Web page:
Nintendo (NTDOY) has taken a bold step in ditching domestic production of Wii U, one of its mainstay video game units, months before launching its new hybrid console, the Nintendo Switch. 

In a quiet announcement by the Japanese game maker, buried under layers of pages in its website rather than on an official press release, Nintendo only went as far as to say it plans to end its domestic production of its 32-gigabyte Wii U premium set and the Wii U Splatoon Set "sometime soon".

The move is unconventional for Nintendo, which has in the past kept existing products in its portfolio for a few years after introducing a new face before phasing them out. 

To be sure, the game console, a follow-up to the Wii and released in 2012, has continued to suffer severe sales volume declines. Last fiscal year, sales volume dropped 4%, including a 17% decline in the Americas, where it generates nearly 45% of its sales. The momentum for the console slipped considerably this year, with its volume down 53% both in the first and second quarters.

That said, the decision comes across as bold - or even hasty - if you consider the level of contribution the product has made overall.

In the year ended March 2013, when the game was first introduced, the Wii U accounted for 15% of overall hardware sales volume, including those for the 3DS and the Wii. Since then, it has gone from strength to strength, to 17%, then 27%. In the most recent full year, the product accounted for 32% of the whole hardware sales volume.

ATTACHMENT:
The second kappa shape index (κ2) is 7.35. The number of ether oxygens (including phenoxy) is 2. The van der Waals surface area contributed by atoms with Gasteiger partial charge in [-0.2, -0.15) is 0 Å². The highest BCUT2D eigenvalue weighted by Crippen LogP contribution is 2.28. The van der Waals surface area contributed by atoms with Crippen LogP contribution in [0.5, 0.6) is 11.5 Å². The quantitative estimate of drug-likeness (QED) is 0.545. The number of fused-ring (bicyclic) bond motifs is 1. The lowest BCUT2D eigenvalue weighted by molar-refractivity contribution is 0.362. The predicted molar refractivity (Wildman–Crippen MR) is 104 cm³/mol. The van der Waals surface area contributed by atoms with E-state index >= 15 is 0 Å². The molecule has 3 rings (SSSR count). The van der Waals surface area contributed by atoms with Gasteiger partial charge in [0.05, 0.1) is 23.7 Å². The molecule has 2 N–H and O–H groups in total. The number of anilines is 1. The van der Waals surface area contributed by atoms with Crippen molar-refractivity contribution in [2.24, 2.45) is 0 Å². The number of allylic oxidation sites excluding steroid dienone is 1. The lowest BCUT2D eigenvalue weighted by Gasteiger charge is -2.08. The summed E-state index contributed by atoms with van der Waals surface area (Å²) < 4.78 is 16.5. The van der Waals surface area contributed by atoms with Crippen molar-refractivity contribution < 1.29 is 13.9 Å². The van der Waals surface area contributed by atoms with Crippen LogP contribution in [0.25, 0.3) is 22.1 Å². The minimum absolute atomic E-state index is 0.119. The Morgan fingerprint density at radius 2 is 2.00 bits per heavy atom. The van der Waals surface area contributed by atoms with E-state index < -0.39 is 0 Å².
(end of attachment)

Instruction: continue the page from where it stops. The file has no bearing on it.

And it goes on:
While it's difficult to accurately quantify what contribution the Wii U has made in terms of value, its significance is hard to ignore given that total hardware sales represented 53% of overall sales last fiscal year.

It does not take much imagination to understand that the rival to Sony (SNE) and Microsoft (MSFT) has shifted its focus and resources to its new console, the Nintendo Switch, scheduled for release in March.

Not much has been revealed about the new device, only that it has an appearance of a tablet and can be played either as a mobile device or be attached onto a larger screen.

Upon releasing a teaser video of the new product on October 20, Nintendo confirmed it was still under development.

So far, it seems Nintendo has far to go to convince investors that the Switch will be enough to replace and surpass the Wii U. Shares plunged 6.5% the day after it released the teaser video.

Nintendo shares have advanced 18% in the last 12 months.

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